I wrote a little while ago about this concept of “if you’ve highlighted everything…” and why it’s good to keep your main list of current assaults lean. I wanted to explain the concept of urgency vs. importance that I mentioned in that post and then propose a simple addition to the 4 mechanisms for managing scattered todo’s that I use.
Urgency and importance are completely independent of one another. Once you understand that, doing triage on a todo list becomes way easier. The best way to understand this concept is through a simple graph of tasks:
I’ve found once you are able to visualize your todo list in this 2-d fashion it helps in a couple respects:
- You’re able to tease apart those items which truly have the ability to advance your cause from the ones that are just stressing you out because they’re yelling for your immediate attention. It’s an important distinction and critical to being effective.
- If you keep your items stored visually in this fashion it lets you quickly handle items in the right quadrant depending on the situation. You should obviously try to work on the right-most items as much as possible while giving attention to the upper right quadrant first. During the day, forget that the left quadrants even exist. When you’re decompressing, go to the lower-left. When you’re catching up on errands, upper-left. The point is you always know what you should be doing.
- This leads to what David Allen calls the “mind like water” feeling of being at peace even in the face of massive amounts of todo items. Even when there’s a kajillion things going on, there’s something about having an accurate picture of the field and knowing that your items are stored in a trusted system and you’re knocking out the priorities first.
Where I disagree with the orthodox GTD cultish philosophy that Allen espouses is in the idea that you should try to cram everything into a single trusted system. I wrote about the 4 mechanisms I used to do what I call “Scattered Todo Management” and having tried orthodox GTD, I found this to be more suited to the way I work. Anytime you find yourself uncomfortable contorting your processes to match the latest and greatest productivity religion, I think that’s bad. Ultimately you should learn the fundamentals of various different productivity religions and pick and choose the elements that work for you and make your own.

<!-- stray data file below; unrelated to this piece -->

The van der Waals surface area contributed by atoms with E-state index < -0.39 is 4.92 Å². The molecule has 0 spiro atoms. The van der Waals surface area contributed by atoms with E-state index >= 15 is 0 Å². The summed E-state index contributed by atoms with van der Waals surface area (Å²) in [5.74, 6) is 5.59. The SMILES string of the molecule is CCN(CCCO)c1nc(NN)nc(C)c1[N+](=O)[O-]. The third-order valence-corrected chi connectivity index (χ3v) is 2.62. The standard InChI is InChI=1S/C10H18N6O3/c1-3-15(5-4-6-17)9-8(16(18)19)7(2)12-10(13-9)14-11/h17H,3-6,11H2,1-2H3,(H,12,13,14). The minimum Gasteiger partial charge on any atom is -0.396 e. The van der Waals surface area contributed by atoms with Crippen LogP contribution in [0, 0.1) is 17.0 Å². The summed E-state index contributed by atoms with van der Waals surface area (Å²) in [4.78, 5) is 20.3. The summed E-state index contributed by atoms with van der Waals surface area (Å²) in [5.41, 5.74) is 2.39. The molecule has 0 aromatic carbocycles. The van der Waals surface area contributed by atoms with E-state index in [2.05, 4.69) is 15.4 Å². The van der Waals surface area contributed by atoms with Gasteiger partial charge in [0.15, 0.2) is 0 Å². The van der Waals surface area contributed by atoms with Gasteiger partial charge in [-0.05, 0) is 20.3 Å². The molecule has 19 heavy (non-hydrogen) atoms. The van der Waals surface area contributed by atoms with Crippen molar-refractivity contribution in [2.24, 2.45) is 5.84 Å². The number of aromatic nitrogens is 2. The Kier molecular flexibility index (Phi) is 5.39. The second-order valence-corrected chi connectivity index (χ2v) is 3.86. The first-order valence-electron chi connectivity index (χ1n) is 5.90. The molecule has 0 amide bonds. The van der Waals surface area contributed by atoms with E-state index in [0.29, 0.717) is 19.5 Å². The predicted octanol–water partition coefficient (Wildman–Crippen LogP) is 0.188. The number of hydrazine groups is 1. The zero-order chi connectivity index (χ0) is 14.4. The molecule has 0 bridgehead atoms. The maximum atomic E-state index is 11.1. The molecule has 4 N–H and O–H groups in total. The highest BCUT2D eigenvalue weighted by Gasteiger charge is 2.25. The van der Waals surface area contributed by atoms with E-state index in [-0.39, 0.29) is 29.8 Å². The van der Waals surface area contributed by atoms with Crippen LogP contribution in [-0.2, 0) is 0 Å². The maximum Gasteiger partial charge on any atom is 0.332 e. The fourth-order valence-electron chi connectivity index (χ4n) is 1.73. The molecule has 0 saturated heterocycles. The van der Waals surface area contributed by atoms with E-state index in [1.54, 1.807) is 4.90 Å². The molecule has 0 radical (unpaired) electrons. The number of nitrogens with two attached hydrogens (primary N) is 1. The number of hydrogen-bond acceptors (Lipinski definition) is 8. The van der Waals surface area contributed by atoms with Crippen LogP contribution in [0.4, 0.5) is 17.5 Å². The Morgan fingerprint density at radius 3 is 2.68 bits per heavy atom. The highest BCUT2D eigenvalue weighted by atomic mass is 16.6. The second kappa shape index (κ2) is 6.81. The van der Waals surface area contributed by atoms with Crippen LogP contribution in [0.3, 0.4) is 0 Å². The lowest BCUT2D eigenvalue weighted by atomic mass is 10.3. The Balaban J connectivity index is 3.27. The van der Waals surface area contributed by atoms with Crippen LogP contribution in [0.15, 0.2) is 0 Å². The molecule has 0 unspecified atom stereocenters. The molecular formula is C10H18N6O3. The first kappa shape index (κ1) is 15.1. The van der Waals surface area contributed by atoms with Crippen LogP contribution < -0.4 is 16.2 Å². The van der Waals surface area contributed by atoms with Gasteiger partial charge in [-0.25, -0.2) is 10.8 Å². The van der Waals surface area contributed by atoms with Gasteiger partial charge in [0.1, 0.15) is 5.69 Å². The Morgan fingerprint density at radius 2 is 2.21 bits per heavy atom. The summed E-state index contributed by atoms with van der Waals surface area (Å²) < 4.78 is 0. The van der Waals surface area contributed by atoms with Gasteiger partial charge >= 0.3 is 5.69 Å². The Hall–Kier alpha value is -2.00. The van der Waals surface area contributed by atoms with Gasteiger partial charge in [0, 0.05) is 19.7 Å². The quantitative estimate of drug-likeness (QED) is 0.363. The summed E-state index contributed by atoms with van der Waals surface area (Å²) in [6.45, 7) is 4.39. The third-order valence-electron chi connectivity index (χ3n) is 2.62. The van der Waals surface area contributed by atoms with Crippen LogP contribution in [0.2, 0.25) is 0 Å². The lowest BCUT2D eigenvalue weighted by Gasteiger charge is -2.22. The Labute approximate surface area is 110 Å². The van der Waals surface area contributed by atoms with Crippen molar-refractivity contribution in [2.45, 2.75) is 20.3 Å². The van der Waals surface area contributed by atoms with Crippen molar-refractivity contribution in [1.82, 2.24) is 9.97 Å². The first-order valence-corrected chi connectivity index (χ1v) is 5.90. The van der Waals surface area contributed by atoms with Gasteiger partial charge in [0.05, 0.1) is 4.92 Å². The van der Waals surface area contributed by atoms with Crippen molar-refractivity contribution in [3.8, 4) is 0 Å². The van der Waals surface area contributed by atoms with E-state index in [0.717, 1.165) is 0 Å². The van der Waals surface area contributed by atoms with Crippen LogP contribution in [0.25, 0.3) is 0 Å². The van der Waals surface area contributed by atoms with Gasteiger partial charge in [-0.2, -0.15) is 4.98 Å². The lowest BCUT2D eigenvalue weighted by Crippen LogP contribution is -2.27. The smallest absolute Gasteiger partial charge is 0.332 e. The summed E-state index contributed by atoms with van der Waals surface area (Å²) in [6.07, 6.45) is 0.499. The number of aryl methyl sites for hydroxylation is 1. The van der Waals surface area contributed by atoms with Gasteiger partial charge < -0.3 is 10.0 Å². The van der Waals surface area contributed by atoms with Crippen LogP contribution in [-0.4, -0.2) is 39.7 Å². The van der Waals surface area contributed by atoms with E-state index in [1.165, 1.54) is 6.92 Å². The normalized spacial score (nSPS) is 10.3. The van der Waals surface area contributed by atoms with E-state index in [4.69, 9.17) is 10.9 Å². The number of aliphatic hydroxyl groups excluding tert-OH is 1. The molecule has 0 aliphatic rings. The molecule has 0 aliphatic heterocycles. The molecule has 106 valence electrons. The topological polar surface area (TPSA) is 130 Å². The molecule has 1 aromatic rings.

So this is the 5th System for Scattered Todo Management that I’ve been using and want to share. It’s a simple way of easily deferring and categorizing tasks while still making immediate steps toward the solution and preventing build-up of crap in your inbox:
- Mentally superimpose the above graph on your desktop (or if you really want, draw it as your background).
- Drag the resources (URL locations, documents, graphics, audio files, forms, whatever you’re working with) to the appropriate quadrants on your desktop. URLs are the exact pages on a site with which you need to do whatever task it is. You can chunk a bunch of related items for a discreet task in a folder.
- Now rename the filenames to “verb-noun” (ie. “handle tax returns” URL item links to the online filing page on the IRS.gov site)
That’s the essence of it and simple as it seems, it’s a way to have a big picture view of the tasks on your plate and to defer the low-priority items while still “teeing them up” so you don’t have to weed through a daunting inbox of emails to figure out what each task involves. This is my desktop right now:
As you can see items are roughly thrown into the spots that correlate with the position on the urgency vs. priority graph above. I’ve found this technique helpful along with the other 4 systems to manage the things I’m doing every day. If you have a homegrown productivity technique that works well for you, I would love to hear about it.